This retrospective study compared descemet’s membrane endothelial keratoplasty (DMEK) outcomes in 136 consecutive eyes of 68 patients. All patients underwent DMEK for Fuch’s endothelial dystrophy, where consecutive eyes received 100% air bubble during first eye surgery and 20% sulphur hexafluoride (SF6) gas bubble at second eye surgery to attach the graft. Two experienced surgeons performed all surgeries, and each time 80% anterior chamber fill was achieved with either air of SF6. Each eye had two Nd:YAG iridotomies performed on the day before surgery to reduce risk of pupillary block. Mean best-corrected visual acuity at three months was not statistically different between eyes which received either air or SF6 injection to attach the graft. There were no differences in endothelial cell density or endothelial cell loss at three months after surgery. The graft detachment and need for re-bubbling was significantly lower in eyes, which received SF6 injection, but more pupillary blocks, requiring gas release, were noted in SF6 group (although this difference did not reach significance). Clinically relevant graft detachment rate for eyes which received air injection, was 19.1% versus 5.9% for eyes which received SF6 injection. The median time to re-bubbling was different between air and SF6 filled eyes – six days post-surgery in air-filled eyes and 15 days in SF6 gas-filled eyes. In keeping with previous reports, SF6 seems to increase graft attachment during DMEK, reduce the need for graft re-bubbling but can increase risk of pupillary block necessitating release of gas postoperatively.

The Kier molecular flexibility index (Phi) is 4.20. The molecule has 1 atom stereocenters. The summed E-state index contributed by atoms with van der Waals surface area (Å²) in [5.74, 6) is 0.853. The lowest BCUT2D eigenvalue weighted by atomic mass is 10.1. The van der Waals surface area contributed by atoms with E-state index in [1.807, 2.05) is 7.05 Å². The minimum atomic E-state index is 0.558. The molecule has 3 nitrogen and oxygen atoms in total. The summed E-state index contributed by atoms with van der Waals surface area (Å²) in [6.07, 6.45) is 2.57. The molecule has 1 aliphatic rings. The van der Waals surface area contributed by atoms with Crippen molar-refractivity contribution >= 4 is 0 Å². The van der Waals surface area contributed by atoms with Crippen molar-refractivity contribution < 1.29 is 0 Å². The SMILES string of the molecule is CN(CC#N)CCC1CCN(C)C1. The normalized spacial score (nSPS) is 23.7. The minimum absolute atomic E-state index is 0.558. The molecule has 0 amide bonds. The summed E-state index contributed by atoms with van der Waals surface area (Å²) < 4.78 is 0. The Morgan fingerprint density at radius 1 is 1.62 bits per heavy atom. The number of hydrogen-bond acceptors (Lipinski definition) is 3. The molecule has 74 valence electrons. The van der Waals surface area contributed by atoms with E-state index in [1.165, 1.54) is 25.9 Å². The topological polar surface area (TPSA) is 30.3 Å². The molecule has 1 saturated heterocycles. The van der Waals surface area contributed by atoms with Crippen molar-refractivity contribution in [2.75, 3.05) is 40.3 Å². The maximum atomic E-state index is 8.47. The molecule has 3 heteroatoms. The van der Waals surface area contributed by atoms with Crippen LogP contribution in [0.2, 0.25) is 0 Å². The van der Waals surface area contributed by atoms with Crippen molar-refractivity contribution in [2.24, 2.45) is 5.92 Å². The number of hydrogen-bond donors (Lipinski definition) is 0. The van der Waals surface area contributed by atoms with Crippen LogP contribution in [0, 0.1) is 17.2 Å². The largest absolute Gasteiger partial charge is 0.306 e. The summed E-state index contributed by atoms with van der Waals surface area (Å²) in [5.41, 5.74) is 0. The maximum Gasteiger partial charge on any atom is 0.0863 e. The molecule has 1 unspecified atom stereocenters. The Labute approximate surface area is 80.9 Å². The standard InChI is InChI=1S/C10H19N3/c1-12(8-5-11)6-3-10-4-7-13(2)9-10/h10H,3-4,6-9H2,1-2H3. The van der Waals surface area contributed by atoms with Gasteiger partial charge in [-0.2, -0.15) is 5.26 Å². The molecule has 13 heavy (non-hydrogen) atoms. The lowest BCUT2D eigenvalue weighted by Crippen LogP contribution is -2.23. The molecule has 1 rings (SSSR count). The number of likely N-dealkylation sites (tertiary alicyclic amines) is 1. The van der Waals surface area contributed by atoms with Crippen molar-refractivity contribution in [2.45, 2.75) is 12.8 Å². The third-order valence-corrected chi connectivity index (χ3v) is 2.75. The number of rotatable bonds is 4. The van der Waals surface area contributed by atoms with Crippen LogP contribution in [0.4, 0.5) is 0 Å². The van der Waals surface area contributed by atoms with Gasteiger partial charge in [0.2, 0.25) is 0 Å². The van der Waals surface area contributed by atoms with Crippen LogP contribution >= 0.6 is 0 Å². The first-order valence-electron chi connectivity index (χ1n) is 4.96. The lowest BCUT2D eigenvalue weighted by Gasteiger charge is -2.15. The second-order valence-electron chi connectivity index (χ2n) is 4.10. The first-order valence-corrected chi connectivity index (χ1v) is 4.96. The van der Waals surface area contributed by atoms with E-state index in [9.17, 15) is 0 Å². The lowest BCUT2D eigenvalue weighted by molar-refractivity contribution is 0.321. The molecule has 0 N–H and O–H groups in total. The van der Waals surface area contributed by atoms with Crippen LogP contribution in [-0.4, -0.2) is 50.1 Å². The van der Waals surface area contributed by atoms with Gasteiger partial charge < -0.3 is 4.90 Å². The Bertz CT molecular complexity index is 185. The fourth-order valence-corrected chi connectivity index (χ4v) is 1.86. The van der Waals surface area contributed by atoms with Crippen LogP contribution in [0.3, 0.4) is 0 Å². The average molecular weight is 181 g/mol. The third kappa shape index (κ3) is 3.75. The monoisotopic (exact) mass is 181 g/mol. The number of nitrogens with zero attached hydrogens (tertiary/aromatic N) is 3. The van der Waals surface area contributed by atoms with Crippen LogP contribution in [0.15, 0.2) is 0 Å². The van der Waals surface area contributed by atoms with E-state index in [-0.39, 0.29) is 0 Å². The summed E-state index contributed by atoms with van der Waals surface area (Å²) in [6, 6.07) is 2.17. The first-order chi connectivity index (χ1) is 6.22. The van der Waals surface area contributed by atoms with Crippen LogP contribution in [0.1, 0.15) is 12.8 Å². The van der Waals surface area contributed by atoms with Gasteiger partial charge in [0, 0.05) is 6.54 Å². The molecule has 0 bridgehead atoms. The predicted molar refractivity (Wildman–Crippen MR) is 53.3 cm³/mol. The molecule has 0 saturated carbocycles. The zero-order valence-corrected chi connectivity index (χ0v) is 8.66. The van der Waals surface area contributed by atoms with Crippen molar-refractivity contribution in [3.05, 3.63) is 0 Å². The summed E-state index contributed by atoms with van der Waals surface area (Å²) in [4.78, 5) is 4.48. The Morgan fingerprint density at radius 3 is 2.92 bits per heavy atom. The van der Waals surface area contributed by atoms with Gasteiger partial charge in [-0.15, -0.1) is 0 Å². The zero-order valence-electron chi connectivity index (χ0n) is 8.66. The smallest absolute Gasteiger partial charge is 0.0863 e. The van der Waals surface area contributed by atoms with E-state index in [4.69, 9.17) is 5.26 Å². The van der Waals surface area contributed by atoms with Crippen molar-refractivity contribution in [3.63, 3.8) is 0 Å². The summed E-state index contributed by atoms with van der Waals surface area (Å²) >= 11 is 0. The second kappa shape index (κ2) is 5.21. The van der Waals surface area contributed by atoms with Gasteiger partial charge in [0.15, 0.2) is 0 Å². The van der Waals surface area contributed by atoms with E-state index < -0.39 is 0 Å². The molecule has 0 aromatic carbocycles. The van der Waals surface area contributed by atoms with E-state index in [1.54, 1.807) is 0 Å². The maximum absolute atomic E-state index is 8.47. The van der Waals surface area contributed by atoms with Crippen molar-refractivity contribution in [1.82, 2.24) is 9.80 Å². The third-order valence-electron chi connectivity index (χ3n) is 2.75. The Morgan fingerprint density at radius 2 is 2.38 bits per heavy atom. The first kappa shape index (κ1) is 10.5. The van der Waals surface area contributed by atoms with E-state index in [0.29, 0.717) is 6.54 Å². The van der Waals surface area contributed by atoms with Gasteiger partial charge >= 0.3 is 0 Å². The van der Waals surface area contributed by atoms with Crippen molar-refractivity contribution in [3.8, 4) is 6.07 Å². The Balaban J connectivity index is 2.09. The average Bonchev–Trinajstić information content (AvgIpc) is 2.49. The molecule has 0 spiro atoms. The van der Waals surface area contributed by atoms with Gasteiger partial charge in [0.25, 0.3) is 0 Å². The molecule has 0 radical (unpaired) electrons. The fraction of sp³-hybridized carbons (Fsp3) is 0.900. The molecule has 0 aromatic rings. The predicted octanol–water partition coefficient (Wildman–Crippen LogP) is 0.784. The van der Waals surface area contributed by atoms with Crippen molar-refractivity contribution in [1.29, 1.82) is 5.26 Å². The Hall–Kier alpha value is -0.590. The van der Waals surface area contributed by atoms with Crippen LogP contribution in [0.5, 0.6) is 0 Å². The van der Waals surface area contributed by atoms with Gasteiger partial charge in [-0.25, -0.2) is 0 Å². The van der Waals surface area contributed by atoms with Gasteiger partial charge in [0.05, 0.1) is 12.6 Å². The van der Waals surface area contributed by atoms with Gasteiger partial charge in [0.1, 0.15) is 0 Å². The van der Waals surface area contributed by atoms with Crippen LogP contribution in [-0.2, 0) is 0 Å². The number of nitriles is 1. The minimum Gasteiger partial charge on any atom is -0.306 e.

Air versus sulphur hexafluoride gas tamponade in descemet membrane endothelial keratoplasty: a fellow eye comparison.
Von Marchtaler P, Weller J, Kruse F, Tourtas T.
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Magdalena Popiela

Royal Gwent Hospital, Cardiff, UK.

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